"The total number of pages [we provided] is around 6,500 and as far as we know, the prosecution [previously] only had 650 to 700 pages. We handed over the documents in order to help the Ministry of Justice," the CHP's Ali Kılıç told the press Wednesday at the courthouse in Ankara after handing over the documents to public prosecutor Nadi Türkaslan.

"Some 17 names appear in the documents, including ringleader Zekeriya Karaman, Zahid Akman and their friends. The testimonies conducted in Germany, the investigations and parts of the indictment are all included," Kılıç said, adding that the party [CHP] hopes to see results in the case, which had seemed headed toward a dead end in the 30 months since the case started in Germany.

"We have handed over the documents, we will see what happens," he said.

Kılıç claimed last year that Prime Minister Recep Tayyip Erdoğan's name appeared in the files.

"Fourteen months have passed, and the prime minister has not explained why his name is in there," he said at the time. "We do not know if he knew before, but he found out for sure after our announcement. It is thought-provoking that a statement has not yet been made."

Speaking to the press Wednesday, Kılıç contrasted the government's approach to the Lighthouse e.V. case with how it has responded to an Israeli raid on a Gaza-bound aid flotilla that resulted in the deaths of eight Turkish activists and one American of Turkish descent.

"Look at the Mavi Marmara incident. The government exerted its authority, formed a commission and concluded the matter," he said.

"For whatever reason, no steps are being taken regarding the Lighthouse case. This is also thought-provoking."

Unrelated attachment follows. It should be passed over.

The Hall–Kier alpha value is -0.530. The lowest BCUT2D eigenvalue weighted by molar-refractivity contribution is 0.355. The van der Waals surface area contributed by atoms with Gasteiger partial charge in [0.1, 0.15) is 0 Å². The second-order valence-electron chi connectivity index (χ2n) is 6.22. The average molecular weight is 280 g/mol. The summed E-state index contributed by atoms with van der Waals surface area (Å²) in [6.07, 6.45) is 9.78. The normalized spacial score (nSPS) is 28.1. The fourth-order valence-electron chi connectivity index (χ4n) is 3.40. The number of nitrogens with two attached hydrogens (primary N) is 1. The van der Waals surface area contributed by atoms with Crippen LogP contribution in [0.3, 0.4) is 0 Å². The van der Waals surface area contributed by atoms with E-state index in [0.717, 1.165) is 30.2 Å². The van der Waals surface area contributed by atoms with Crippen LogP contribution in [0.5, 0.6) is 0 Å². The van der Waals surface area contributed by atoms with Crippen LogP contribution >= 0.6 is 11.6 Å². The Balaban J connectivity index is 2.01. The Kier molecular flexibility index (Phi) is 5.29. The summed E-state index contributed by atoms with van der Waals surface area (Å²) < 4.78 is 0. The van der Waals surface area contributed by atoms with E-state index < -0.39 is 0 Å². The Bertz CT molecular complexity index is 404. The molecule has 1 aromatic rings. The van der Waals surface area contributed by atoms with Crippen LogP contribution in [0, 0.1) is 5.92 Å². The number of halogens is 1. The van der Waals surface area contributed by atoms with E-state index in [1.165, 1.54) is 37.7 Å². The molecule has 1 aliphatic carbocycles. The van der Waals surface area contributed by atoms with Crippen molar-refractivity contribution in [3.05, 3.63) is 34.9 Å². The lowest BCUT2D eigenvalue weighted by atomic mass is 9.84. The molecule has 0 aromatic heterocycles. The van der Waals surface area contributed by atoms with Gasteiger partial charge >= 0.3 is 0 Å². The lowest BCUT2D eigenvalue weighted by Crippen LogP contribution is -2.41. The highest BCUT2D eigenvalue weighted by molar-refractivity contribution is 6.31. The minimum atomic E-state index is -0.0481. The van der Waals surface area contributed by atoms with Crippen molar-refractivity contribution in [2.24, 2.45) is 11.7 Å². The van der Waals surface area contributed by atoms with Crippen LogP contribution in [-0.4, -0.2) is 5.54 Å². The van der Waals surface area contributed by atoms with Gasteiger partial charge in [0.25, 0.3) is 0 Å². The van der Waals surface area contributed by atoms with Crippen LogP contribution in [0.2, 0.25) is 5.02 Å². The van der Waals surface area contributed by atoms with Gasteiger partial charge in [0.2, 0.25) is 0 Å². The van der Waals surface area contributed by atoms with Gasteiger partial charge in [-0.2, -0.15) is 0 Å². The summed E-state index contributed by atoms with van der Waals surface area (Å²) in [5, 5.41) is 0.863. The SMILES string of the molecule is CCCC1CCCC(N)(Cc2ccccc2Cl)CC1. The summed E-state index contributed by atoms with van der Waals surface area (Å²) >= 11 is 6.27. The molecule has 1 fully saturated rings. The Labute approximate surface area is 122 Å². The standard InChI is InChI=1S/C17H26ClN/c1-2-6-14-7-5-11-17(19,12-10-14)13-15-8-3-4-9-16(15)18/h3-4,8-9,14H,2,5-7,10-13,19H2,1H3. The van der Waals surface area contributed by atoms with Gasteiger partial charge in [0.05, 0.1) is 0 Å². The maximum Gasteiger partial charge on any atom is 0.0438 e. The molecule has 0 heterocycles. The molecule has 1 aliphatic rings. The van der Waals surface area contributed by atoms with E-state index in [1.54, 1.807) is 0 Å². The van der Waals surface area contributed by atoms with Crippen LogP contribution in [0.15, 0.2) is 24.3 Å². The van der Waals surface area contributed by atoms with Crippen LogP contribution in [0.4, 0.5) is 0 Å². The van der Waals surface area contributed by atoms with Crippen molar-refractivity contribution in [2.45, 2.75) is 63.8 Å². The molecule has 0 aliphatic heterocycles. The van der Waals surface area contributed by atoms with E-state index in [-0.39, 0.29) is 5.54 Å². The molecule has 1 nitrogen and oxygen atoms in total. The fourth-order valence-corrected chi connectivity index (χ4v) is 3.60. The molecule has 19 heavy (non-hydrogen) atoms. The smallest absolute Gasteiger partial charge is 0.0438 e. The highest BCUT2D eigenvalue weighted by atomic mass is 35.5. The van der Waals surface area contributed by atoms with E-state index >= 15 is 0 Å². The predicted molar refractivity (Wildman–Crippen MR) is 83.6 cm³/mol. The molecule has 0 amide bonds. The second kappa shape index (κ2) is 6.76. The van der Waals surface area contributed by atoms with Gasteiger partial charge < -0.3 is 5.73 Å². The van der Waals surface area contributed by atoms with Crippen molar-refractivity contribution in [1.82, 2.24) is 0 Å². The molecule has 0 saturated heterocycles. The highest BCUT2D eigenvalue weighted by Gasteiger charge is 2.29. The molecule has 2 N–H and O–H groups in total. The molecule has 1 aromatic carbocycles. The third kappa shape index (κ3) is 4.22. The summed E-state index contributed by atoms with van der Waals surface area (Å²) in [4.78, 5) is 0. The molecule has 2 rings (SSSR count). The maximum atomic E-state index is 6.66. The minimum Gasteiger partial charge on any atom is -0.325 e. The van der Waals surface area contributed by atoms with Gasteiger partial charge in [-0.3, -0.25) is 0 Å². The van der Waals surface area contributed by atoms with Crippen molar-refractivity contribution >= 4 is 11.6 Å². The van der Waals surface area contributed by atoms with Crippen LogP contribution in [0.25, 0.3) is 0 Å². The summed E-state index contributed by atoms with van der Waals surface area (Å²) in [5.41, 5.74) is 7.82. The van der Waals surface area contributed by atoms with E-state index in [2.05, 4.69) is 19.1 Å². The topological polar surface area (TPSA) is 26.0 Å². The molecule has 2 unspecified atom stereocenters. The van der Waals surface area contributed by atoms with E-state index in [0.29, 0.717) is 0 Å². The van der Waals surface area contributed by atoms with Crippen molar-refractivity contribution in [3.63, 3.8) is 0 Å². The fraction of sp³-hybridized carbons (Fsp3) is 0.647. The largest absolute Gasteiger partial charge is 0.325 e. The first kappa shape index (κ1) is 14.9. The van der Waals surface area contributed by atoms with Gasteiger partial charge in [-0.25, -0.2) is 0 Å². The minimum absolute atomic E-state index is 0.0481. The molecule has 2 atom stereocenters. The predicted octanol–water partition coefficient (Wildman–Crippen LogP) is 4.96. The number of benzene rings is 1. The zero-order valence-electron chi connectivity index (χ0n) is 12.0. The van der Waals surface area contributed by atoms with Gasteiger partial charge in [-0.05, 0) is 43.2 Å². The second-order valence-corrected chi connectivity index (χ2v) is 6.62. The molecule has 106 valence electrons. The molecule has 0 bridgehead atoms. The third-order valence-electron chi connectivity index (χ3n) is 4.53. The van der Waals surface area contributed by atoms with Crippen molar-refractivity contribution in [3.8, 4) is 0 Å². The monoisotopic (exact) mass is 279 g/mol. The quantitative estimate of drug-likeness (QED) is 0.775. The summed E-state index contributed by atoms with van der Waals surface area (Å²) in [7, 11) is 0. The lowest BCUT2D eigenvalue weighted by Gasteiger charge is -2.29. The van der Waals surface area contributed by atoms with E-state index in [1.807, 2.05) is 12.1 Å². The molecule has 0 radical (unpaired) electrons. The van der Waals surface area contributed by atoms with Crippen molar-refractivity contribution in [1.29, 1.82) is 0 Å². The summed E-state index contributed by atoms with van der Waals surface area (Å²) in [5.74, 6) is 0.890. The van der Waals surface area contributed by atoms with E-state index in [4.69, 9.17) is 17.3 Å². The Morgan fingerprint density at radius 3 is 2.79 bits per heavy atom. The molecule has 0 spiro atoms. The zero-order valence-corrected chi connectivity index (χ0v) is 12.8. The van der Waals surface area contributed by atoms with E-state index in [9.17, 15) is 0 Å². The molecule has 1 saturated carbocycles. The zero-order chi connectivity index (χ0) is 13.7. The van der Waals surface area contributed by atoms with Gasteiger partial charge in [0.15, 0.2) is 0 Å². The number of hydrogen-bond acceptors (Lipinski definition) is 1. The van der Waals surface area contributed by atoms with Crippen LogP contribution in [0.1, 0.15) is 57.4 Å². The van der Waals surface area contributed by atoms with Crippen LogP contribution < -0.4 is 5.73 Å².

Claiming that both Germany and Turkey are "dragging their feet" on the embezzlement case, Kılıç said the CHP would insist on resolving the matter. "Those who take advantage of the goodwill of our people will have to answer to the judiciary in Turkey, too," he said.

The Lighthouse e.V. case, one of the biggest embezzlement cases ever in Germany, involves the transfer of at least 17 million euros of charitable donations collected from Turks in Germany to Turkey for commercial activities.

The rest of the 41 million euros collected in total was spent for other purposes. German Prosecutor Kerstin Lötz and Frankfurt High State Court President Johann Müller have repeatedly asserted that officials in Turkey were complicit in the affair.

The CHP has been waiting for the Justice Ministry to request the dossiers, Kılıç said, noting that former party leader Deniz Baykal had said that the party was prepared to hand over the documents if needed.

"As far as we know, the Justice Ministry had only received the decision text. The court documents and testimonies did not arrive," he said. "They should have asked for the dossiers from us a long time ago."